07/01/2021 | Writer: Yunus Emre Demir
We discussed with Zahter, a 24-year-old private sector employee, about the situation of the private sector and the place of transgender persons in the private sector, regarding these days where Zahter had to take unpaid leave due to Covid-19.
Hello, Zahter. I would like to thank you for accepting to participate in this interview. Can you tell us about yourself?
I am Zahter. I am 24 years old. I graduated from folklore department actually, but I cannot do my job, since it is seen worthless in Turkey. Besides, I work in the private sector. I work as a secretary in a company. I live in Izmir. I came here in 2014. Before that, I was in Eastern provinces and Syria.
What is your work experience? Is this your first place of work?
I have never been able to do my own profession. I worked in bookstores, second hand bookstores. I worked as a secretary in a trade chamber. I also worked in a call center. In other words, I generally took part in the private sector, in the service sector. I also worked in a private hospital.
Can you explain the recruitment process? How was it?
My aunts are working in the same company I work for now. Various relatives on my mother’s side are also there. This company is a well-established company. It is an active company in many fields such as oil industry and food sector. I work in the food department. I have a disability report due to my diabetes, and they had to have 4 employees with a disability report in this company. My aunt called me 4 months ago and asked if I would like to get a job in the company she works for. At that time, I was already looking for a job. I accepted it. But I also explained my criteria, I accepted with these conditions. They said it was okay.
My manager, for whom I am working as a secretary, is a very responsive woman. She ensured that no one address me with my name on the ID card, thanks to her, everyone calls me “Miss”. She is a young woman, too, probably she is responsive due to that. She tries to reduce and eliminate LGBTI+ phobia as much as she can in the office and in places like dining halls. Of course she cannot interfere with everyone, but at least I am lucky to have such staff around me. The higher-level managers also know that I am trans woman. I have not encountered any transphobic attitude until now, I hope I never will.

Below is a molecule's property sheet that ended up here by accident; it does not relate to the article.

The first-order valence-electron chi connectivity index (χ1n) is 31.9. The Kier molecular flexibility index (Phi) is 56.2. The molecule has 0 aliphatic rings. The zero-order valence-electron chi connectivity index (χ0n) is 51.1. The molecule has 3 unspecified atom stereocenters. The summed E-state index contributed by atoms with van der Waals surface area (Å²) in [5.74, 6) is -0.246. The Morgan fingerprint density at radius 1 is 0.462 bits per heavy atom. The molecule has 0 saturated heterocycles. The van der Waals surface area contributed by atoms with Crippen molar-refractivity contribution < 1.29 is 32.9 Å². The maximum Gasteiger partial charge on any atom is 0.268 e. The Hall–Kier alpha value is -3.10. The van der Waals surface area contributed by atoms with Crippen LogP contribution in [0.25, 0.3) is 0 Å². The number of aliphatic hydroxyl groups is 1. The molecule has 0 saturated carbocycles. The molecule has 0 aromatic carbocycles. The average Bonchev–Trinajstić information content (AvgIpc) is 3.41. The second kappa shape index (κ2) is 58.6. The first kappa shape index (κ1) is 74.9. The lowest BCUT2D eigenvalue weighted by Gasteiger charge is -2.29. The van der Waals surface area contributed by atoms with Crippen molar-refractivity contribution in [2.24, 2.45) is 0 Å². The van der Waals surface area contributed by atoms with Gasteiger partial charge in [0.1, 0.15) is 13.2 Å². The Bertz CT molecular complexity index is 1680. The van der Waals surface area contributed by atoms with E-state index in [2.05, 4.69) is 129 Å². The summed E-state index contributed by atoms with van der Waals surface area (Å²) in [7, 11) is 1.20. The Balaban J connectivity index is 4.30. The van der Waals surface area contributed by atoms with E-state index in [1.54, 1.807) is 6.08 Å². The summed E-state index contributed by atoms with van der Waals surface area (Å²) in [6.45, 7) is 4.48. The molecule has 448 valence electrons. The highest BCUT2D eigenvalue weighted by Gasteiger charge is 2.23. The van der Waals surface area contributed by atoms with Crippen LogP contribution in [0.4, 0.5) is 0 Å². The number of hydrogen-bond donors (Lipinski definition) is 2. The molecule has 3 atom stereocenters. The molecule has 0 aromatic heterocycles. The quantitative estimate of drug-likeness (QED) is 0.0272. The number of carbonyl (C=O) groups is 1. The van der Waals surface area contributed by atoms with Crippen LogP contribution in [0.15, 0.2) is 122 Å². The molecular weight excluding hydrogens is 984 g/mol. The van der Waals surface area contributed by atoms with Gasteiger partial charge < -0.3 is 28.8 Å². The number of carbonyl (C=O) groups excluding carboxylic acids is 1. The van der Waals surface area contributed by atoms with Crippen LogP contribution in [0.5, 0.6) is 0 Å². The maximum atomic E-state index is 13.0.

Do you think your work performance would be affected if you were not open?
I could never work. In order to be efficient, I have to be happy there, I have to be positive. But if I conceal my identity and repress it, I cannot deal with it psychologically. This would have made me very demoralized. I can be aggressive and probably do not want to work. It is very precious and exciting for me to work with an open identity and my workplace to accept it.
It is very pleasing that you do not have any problems in this place. Have you ever had problems in looking for a job?
I had a lot of problems while looking for a job. Everywhere I applied, I went with an open identity and directly said who I was. They always have a tongue-in-cheek approach. Standard attitudes were like we will call you back or we cannot work with you. It was sad at a certain point, but I did not refrain from applying the jobs. I have a very good job now, I am very happy.
Persons produce a phobia by themselves, due to their ignorance. But they are also unaware of what they do and the effects of what they do. At the company, I sometimes talk and explain this and some persons’ perspectives have changed about LGBTI+ persons. You need to touch them a little. Indeed, LGBTI+ persons need to live freely in all areas of life. Somehow we need to make it clear that we exist everywhere, as much as we can.
You have had a lot of experience in the private sector. In your experience, do you think the sector is worker friendly?
Almost all of the private sector is in a very bad situation regarding labor rights. In fact, in my own experience during the Covid-19 process, I saw this again: The private sector kills. It is a field that exploits the workers’ rights too much and does not respect their rights. There are very bad experiences in terms of human values in the private sector.
As a trans woman, you experience working in the private sector. Do you think the conditions of the private sector are suitable for trans persons to survive?
Especially the mentality of the administrative structure of the institution we are dealing with is very important. If that administrative structure is genuinely friendly and embraces you with your own identity, the person is more motivated. Personally, if my administrative staff did not welcome me like that, I would not want to work like this. It does not matter if this is a private sector or public sector. What the administrative structure thinks is very important.
I think that administrators in every institution should be trained by the state, local administrations and civil society. They need to get raising awareness training. There is also a workshop where I am and we work there together with 300 persons. Of course there are many different types of persons. Because of me, maybe there are persons who come out among themselves and I feel that. Their conversations with me always are about this issue.